parse_html_fh
  $doc = $parser->parse_html_fh( $io_fh );

Similar to parse_fh() but parses HTML (strict) streams.

parse_html_string
  $doc = $parser->parse_html_string( $htmlstring );

Similar to parse_file() but parses HTML (strict) strings.

parse_sgml_file
  $doc = $parser->parse_sgml_file( $sgmlfile );

Similar to parse_file() but parses SGML documents.

parse_sgml_fh
  $doc = $parser->parse_sgml_fh( $io_fh );

Similar to parse_file() but parses SGML streams.

parse_sgml_string
  $doc = $parser->parse_sgml_string( $sgmlstring );

Similar to parse_file() but parses SGML strings.

Parsing HTML may cause problems, especially if the ampersand ('&') is used. This is a common problem if HTML code is parsed that contains links to CGI-scripts. Such links cause the parser to throw errors. In such cases libxml2 still parses the entire document as there was no error, but the error causes XML::LibXML to stop the parsing process. However, the document is not lost. Such HTML documents should be parsed using the recover flag. By default recovering is deactivated.

The functions described above are implemented to parse well formed documents. In some cases a program gets well balanced XML instead of well formed documents (e.g. a XML fragment from a Database). With XML::LibXML it is not required to wrap such fragments in the code, because XML::LibXML is capable even to parse well balanced XML fragments.

parse_balanced_chunk
  $fragment = $parser->parse_balanced_chunk( $wbxmlstring );

This function parses a well balanced XML string into a XML::LibXML::DocumentFragment.

parse_xml_chunk
  $fragment = $parser->parse_xml_chunk( $wbxmlstring );

This is the old name of parse_balanced_chunk(). Because it may causes confusion with the push parser interface, this function should be used anymore.

By default XML::LibXML does not process XInclude tags within a XML Document (see options section below). XML::LibXML allows to post process a document to expand XInclude tags.

process_xincludes
  $parser->process_xincludes( $doc );

After a document is parsed into a DOM structure, you may want to expand the documents XInclude tags. This function processes the given document structure and expands all XInclude tags (or throws an error) by using the flags and callbacks of the given parser instance.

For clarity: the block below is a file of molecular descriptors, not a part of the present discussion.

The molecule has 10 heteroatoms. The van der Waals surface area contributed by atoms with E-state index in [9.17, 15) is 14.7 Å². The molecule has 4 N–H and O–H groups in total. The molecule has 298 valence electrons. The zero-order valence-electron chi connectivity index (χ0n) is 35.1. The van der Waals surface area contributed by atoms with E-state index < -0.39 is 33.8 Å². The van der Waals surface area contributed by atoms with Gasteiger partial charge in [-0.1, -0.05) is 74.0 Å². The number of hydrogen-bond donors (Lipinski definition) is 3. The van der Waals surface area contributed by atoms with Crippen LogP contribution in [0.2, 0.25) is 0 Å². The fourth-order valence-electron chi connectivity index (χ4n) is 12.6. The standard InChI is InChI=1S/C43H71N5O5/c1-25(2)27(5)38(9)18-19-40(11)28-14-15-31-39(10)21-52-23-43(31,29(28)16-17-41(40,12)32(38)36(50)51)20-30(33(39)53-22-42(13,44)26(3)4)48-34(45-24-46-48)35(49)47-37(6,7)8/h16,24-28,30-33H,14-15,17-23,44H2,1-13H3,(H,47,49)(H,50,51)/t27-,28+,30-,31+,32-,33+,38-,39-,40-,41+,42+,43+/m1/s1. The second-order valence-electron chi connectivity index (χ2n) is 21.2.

Note that the resulting Tree contains some extra nodes (of type XML_XINCLUDE_START and XML_XINCLUDE_END) after successfully processing the document. These nodes indicate where data was included into the original tree. if the document is serialized, these extra nodes will not show up.

Remember: A Document with processed XIncludes differs from the original document after serialization, because the original XInclude tags will not get restored!

If the parser flag ``expand_xincludes'' is set to 1, you need not to post process the parsed document.

processXIncludes
  $parser->processXIncludes( $doc );

This is an alias to process_xincludes, but through a JAVA like function name.

 

Push Parser

XML::LibXML provides a push parser interface. Rather than pulling the data from a given source the push parser waits for the data to be pushed into it.

This allows one to parse large documents without waiting for the parser to finish. The interface is especially useful if a program needs to preprocess the incoming pieces of XML (e.g. to detect document boundaries).

While XML::LibXML parse_*() functions force the data to be a wellformed XML, the push parser will take any arbitrary string that contains some XML data. The only requirement is that all the pushed strings are together a well formed document. With the push parser interface a programm can interrupt the parsing process as required, where the parse_*() functions give not enough flexibility.

Different to the pull parser implemented in parse_fh() or parse_file(), the push parser is not able to find out about the documents end itself. Thus the calling program needs to indicate explicitly when the parsing is done.

In XML::LibXML this is done by a single function:

parse_chunk
  $parser->parse_chunk($string, $terminate);

parse_chunk() tries to parse a given chunk of data, which isn't nessecarily well balanced data. The function takes two parameters: The chunk of data as a string and optional a termination flag. If the termination flag is set to a true value (e.g. 1), the parsing will be stopped and the resulting document will be returned as the following exable describes: